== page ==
Blunders and Blindness
Rating: 5 out of 5 stars
In the quiet and picturesque village of Highbury there lived a self-professed matchmaker of little experience and expertise yet she believed herself to be in possession of superior observational skills and the ability to see into everyone’s heart. Emma Woodhouse, our twenty-one year old matchmaker of Highbury, rates the marriage of her governess to a wealthy and respected gentleman, Mr. Weston, as one of her laudable matchmaking successes and decidedly takes on the challenge of finding a suitable wife for the vicar of Highbury, Mr. Elton. Alas, Emma is not the talented matchmaker she thinks she is and makes frequent blunders in judgment and is often blind to the romantic inclinations of the people around her…
What then ensues is a spectacular comedy of manners that is heartwarming, satirical, lively, and charming.
Mr. George Knightley, brother-in-law to Emma, does not approve of Emma’s new matchmaking hobby or her new friendship with Harriet Smith, “the natural daughter of nobody knows whom.” Harriet Smith, a seventeen year old parlour border at the local school, is inferior to Emma in sophistication and sense. Mr. Knightley would much rather see Emma with a companion that is her equal in intelligence and influence her positively. Mr. Knightley is one of the few people in Emma’s life that recognizes her faults; and believing her too often indulged and spoiled he makes no qualms about admonishing her for these faults. Unfortunately, Emma is often willful and ignores Mr. Knightley’s wise counsel.
Jane Austen is quoted to have said Emma was a “heroine whom no one but myself will much like.” This is true for some Austen fans who rank Emma Woodhouse as one of their least favorite heroines. However, there many readers that find her likable and claim her to be one of their favorite Austen characters. Emma Woodhouse is unique in that she is wealthy and well provided for, thus giving her little inducement to marry. In addition, even though she enjoys pairing up her friends and neighbors, Emma has little inclination or interest in finding love for herself and declares that she will never marry. (So much for having a romantic heroine!) Nonetheless, I am very fond of Emma, her lack of experience in the world has made her naive and the indulgence of her family has swelled her head, but she is not an unworthy or unlikable heroine. Throughout the course of this novel Jane Austen beautifully depicts the journey of Emma’s maturation and displays her blossoming into a self-aware, humble, and sensible woman.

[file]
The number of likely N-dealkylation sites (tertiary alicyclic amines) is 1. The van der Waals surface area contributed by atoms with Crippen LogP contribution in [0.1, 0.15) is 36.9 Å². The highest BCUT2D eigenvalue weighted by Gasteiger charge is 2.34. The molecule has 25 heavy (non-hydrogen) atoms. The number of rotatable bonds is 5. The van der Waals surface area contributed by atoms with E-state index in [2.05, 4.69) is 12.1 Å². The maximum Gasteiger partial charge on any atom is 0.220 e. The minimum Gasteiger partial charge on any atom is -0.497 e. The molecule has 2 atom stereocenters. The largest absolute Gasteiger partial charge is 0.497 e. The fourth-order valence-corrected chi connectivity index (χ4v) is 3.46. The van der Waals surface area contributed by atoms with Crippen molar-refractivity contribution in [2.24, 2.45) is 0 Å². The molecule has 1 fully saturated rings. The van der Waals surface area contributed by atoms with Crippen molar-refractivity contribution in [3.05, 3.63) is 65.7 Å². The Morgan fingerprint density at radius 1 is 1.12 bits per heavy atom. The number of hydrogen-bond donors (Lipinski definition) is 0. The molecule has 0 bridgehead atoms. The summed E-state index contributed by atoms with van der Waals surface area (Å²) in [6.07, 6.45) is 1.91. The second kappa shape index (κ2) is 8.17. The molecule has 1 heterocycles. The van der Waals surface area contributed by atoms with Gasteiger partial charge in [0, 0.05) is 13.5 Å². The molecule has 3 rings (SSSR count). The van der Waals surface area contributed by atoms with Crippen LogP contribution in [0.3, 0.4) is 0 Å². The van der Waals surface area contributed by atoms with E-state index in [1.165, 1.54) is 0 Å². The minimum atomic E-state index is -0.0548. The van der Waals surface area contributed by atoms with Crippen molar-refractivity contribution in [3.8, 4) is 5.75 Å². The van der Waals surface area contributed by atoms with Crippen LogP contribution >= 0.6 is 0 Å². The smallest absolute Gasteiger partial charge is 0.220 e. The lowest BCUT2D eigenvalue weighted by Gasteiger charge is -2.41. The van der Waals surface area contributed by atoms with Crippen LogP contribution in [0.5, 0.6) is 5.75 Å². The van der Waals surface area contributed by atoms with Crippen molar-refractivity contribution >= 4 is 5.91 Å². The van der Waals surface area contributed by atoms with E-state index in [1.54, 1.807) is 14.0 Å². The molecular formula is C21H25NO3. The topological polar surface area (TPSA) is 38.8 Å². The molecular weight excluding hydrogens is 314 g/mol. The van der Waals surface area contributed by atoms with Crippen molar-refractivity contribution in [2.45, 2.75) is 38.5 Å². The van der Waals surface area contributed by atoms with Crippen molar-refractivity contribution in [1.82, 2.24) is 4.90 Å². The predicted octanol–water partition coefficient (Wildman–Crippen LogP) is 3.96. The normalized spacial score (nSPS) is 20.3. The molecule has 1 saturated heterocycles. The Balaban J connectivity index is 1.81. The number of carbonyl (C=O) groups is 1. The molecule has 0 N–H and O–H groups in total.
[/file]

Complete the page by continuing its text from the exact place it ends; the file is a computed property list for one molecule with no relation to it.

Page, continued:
My favorite thing about Emma is the charming village of Highbury and all who reside within. There is such a pleasant mix of endearing and exasperating characters: Miss Bates, a poor spinster who dearly loves to share news with her neighbors; Mr. Woodhouse, such a generous and a caring man who suffers from nervous anxieties about the health of his family and friends; Mr. Weston with his jolly and sanguine temperament; and Mrs. Elton, who believes herself to be the first in consequence in the town and is extremely vulgar and conceited. According to Miss Bates “there are few places with such society as Highbury.” How very true!
While Pride and Prejudice is the most famous and popular of Jane Austen’s six major novels, I believe that Emma is truly an excellent, accomplished novel that is not to be overlooked. I may not recommend it to someone for their first experience with Jane Austen, as it is a bit lengthier than the others, but I highly recommend it to readers who enjoy traveling to the time and world of Jane Austen whether it be in book or on screen!